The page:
More than 1,000 players and a few hundred spectators came to the Downtown Marriott in Philadelphia to compete in the 46th World Open. As much as journalists struggle with correctly writing the name of “Illya Nyzhnyk,” they will have plenty of practice after his topping the field at the 2018 World Open.
The recent Webster graduate rebounded from a lackluster Chicago Open to win the tournament after key wins over Samuel Sevian and former teammate Le Quang Liem. He wrapped up the tournament with a quick draw with his friend Alex Shimanov.
Le-Nyzhnyk battling in the penultimate round. Dariusz Swiercz and Alex Lenderman drew. Photo by Daaim Shabazz
Nyzhnyk’s game against Le was a fortuitous turn of events. After dominating throughout the game, the Vietnamese player blundered at a critical stage. Nyzhnyk told Jamaal Abdul-Alim about the turning point after Le’s 84.g4?? “As he was about to finish me off, he made a terrible blunder and lost the game in one move,” said Nyzhnyk. One of the players at the World Open had a t-shirt with the message on the back… “The harder you work, the luckier you get.” Certainly, one can argue that there is no luck in chess, but its sheer intensity create such opportunities to capitalize off of human error.
After Nyzhnyk’s quick draw in the last round, the attention went to the game between Cuba’s Lazaro Bruzon and Sevian.
Lazaro Bruzon trying to win his way into a tiebreaker against Sevian.
Photo by Daaim Shabazz
The Marshall Gambit followed theory and the game was quickly drawn in 20 moves. After that Nyzhnyk could breath a sigh of relief and there would be no tiebreaks. The Ukrainian national finished with an impressive 7.5/9. The runner-ups were Shimanov, Lenerman, Tigran Petrosian and Liem finishing on 7/9 ($4700). GM Irina Krush would win joint 1st (2300-2449) with IM Joshua Sheng scoring 6.5/9. IM norms were achieved by FMs Brandon Jacobson, Levy Rozman and Justin Wang.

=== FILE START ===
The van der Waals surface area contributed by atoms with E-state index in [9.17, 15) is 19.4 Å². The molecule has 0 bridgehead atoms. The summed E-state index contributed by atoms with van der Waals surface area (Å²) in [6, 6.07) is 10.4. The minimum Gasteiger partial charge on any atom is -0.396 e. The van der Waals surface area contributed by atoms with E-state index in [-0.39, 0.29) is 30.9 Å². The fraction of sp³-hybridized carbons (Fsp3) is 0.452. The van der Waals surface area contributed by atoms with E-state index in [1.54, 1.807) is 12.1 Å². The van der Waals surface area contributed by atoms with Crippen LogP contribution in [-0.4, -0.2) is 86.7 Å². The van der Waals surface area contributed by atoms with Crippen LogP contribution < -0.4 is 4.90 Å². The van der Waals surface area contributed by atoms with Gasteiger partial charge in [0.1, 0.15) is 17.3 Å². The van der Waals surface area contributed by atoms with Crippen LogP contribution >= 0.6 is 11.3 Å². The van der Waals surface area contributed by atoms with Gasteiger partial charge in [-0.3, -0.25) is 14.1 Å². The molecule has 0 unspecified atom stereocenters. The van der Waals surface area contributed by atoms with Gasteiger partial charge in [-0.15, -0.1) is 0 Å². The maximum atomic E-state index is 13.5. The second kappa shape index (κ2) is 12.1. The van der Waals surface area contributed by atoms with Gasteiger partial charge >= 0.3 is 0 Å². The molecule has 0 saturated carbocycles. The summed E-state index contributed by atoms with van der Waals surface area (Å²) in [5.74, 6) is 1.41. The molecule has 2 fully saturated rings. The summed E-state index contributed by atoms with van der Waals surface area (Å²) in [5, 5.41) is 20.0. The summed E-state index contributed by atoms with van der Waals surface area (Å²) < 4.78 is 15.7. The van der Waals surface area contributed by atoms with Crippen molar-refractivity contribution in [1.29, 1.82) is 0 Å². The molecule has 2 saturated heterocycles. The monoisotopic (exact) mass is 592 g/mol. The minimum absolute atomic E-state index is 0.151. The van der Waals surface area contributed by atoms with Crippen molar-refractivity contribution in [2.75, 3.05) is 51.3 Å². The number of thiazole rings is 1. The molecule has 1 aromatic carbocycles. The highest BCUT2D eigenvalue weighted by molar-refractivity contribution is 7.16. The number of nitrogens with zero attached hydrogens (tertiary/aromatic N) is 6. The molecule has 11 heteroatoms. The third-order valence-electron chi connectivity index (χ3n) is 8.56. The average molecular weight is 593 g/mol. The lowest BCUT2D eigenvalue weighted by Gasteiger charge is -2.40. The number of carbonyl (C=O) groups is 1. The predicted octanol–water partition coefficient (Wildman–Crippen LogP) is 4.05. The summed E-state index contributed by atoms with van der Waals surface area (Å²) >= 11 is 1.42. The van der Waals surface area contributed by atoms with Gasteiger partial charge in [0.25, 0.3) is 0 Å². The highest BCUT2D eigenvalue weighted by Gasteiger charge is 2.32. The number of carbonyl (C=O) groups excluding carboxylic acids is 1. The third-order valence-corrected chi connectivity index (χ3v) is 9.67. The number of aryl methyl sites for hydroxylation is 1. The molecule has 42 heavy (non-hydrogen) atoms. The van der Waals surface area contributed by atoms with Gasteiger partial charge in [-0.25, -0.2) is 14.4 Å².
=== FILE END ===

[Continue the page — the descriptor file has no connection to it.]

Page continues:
In the under-2200 section, the battle came down to the top two boards. Actually Marc Dicostanzo and Davis Zong played in another location. Dicostanzo won leaving the remaining two games to determine if it would be clear or joint 1st. Kanan Hajiyev was anchored on the top boards with five consecutive wins before losing to Abhimanyu Banerjee.
Hajiyev started another streak before ending up on board two against Ernesto Malazarte. This was a very positional grind, but Malazarte told The Chess Drum that he made an uncharacteristic blunder of a piece. Fortunately he had maintained pressure on a pinned knight. In fact, white was left to shuffling pieces around. When black finally won the piece he had an overwhelming advantage and finished him nicely.
A crowd assembles at the top boards of the under-2200 section with Kanan Hajiyev-Ernesto Malazarte (0-1) and Kireet Panugant-Roderick Scarlett (0-1). Photo by Daaim Shabazz
Panugant-Scarlett ended in a flurry.
Scarlett was the beneficiary of the “reenter” option. He played in the five-day, but scored one point out of the first three rounds and decided to pay another registration fee and play in the three-day. This necessitated that he play five rounds in G/35 on Friday. Brutal.
In the end, it worked out. His wife Pauline was on hand to witness his feat and mentioned how proud she was of him. With five children, the winnings will go a long way.
Scarlett with his copy of “Triple Exclam.” He was able to play a couple of queen sacrifices in the tournament so the book was an appropriate gift.
New York was well-represented. From left to right: Pauline and Roderick Scarlett, James Jeffery, Alex Assivero, Stephen Colding, Justin Dalhouse
In the under-2000 section, Oliver Lombardi came out of a five-year hiatus to win with a stunning 8.5/9 score. As a result, he goes from a rating of 1890 to 2082! His last tournament was a lackluster performance at the 2013 World Open in Arlington, Virginia. He certainly had the tournament of his life and earned $12,000 first prize.
Open: Illya Nyzhnyk, 7.5/9
Under-2200: Marc Dicostanzo, Ernesto Malazarte, 8/9
Under-2000: Oliver Lombardi, 8.5/9
Under-1800: Gavriel Genger, Nick Groh, Sina Jahandari, Aaron Caveny, 7.5/9
Under-1600: Stephanie Gu, 8/9
Under-1400: John Flynn, 8/9
Under-1200: Avtandil Chanadiri, 8/9
Under-900: Seth Kessler, 8.5/9
Unrated: James G Mccarron, 8.5/9